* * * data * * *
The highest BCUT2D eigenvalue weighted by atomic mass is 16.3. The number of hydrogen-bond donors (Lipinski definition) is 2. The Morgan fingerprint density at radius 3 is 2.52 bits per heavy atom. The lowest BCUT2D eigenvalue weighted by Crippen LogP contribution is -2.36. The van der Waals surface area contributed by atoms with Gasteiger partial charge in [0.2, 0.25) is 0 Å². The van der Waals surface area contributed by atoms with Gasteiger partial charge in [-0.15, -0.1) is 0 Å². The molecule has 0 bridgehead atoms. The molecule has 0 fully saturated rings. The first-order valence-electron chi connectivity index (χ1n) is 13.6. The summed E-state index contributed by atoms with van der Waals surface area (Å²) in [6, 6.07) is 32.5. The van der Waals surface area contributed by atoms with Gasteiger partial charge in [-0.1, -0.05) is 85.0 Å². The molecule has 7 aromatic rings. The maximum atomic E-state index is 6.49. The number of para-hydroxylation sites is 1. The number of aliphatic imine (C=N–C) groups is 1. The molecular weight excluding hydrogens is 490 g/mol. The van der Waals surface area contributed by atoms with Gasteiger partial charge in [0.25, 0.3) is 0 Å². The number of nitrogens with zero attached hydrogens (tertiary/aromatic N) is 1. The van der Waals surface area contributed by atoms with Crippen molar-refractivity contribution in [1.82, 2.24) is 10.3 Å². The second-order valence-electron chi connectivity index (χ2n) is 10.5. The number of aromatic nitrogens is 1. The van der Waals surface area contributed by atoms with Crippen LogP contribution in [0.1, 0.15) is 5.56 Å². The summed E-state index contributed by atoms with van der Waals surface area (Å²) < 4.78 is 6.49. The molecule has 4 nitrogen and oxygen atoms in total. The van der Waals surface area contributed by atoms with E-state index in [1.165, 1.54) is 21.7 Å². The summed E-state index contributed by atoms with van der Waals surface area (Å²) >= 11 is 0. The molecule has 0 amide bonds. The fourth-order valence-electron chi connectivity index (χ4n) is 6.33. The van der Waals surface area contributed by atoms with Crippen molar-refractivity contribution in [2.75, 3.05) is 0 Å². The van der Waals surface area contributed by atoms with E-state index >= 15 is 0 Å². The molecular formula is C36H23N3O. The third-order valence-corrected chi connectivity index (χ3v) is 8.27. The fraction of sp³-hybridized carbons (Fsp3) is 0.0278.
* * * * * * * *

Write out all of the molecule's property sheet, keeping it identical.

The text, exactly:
The highest BCUT2D eigenvalue weighted by atomic mass is 16.3. The number of hydrogen-bond donors (Lipinski definition) is 2. The Morgan fingerprint density at radius 3 is 2.52 bits per heavy atom. The lowest BCUT2D eigenvalue weighted by Crippen LogP contribution is -2.36. The van der Waals surface area contributed by atoms with Gasteiger partial charge in [0.2, 0.25) is 0 Å². The van der Waals surface area contributed by atoms with Gasteiger partial charge in [-0.15, -0.1) is 0 Å². The molecule has 0 bridgehead atoms. The molecule has 0 fully saturated rings. The first-order valence-electron chi connectivity index (χ1n) is 13.6. The summed E-state index contributed by atoms with van der Waals surface area (Å²) in [6, 6.07) is 32.5. The van der Waals surface area contributed by atoms with Gasteiger partial charge in [-0.1, -0.05) is 85.0 Å². The molecule has 7 aromatic rings. The maximum atomic E-state index is 6.49. The number of para-hydroxylation sites is 1. The number of aliphatic imine (C=N–C) groups is 1. The molecular weight excluding hydrogens is 490 g/mol. The van der Waals surface area contributed by atoms with Gasteiger partial charge in [0.25, 0.3) is 0 Å². The number of nitrogens with zero attached hydrogens (tertiary/aromatic N) is 1. The van der Waals surface area contributed by atoms with Crippen molar-refractivity contribution in [1.82, 2.24) is 10.3 Å². The second-order valence-electron chi connectivity index (χ2n) is 10.5. The number of aromatic nitrogens is 1. The van der Waals surface area contributed by atoms with Crippen LogP contribution in [0.1, 0.15) is 5.56 Å². The summed E-state index contributed by atoms with van der Waals surface area (Å²) < 4.78 is 6.49. The molecule has 4 nitrogen and oxygen atoms in total. The van der Waals surface area contributed by atoms with E-state index in [1.165, 1.54) is 21.7 Å². The summed E-state index contributed by atoms with van der Waals surface area (Å²) >= 11 is 0. The molecule has 0 amide bonds. The fourth-order valence-electron chi connectivity index (χ4n) is 6.33. The van der Waals surface area contributed by atoms with Crippen molar-refractivity contribution in [2.75, 3.05) is 0 Å². The van der Waals surface area contributed by atoms with E-state index >= 15 is 0 Å². The molecular formula is C36H23N3O. The third-order valence-corrected chi connectivity index (χ3v) is 8.27. The fraction of sp³-hybridized carbons (Fsp3) is 0.0278.